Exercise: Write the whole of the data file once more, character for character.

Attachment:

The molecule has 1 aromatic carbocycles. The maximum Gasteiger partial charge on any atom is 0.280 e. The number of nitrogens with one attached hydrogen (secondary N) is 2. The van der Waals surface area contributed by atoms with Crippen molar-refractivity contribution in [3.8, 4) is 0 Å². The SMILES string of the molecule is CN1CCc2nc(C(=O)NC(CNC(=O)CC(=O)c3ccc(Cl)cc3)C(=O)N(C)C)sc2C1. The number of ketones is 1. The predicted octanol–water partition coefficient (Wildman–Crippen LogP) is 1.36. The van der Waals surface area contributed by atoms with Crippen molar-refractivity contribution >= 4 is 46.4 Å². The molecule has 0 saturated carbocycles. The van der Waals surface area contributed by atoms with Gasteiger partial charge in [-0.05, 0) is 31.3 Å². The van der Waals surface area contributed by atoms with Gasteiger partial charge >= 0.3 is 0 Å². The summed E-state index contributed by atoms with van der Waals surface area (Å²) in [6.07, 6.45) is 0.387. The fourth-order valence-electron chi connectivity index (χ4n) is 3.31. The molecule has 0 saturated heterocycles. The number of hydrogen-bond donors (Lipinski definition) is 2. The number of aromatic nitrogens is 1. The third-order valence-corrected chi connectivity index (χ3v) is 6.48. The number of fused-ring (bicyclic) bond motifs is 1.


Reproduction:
The molecule has 1 aromatic carbocycles. The maximum Gasteiger partial charge on any atom is 0.280 e. The number of nitrogens with one attached hydrogen (secondary N) is 2. The van der Waals surface area contributed by atoms with Crippen molar-refractivity contribution in [3.8, 4) is 0 Å². The SMILES string of the molecule is CN1CCc2nc(C(=O)NC(CNC(=O)CC(=O)c3ccc(Cl)cc3)C(=O)N(C)C)sc2C1. The number of ketones is 1. The predicted octanol–water partition coefficient (Wildman–Crippen LogP) is 1.36. The van der Waals surface area contributed by atoms with Crippen molar-refractivity contribution >= 4 is 46.4 Å². The molecule has 0 saturated carbocycles. The van der Waals surface area contributed by atoms with Gasteiger partial charge in [-0.05, 0) is 31.3 Å². The van der Waals surface area contributed by atoms with Gasteiger partial charge >= 0.3 is 0 Å². The summed E-state index contributed by atoms with van der Waals surface area (Å²) in [6.07, 6.45) is 0.387. The fourth-order valence-electron chi connectivity index (χ4n) is 3.31. The molecule has 0 saturated heterocycles. The number of hydrogen-bond donors (Lipinski definition) is 2. The number of aromatic nitrogens is 1. The third-order valence-corrected chi connectivity index (χ3v) is 6.48. The number of fused-ring (bicyclic) bond motifs is 1.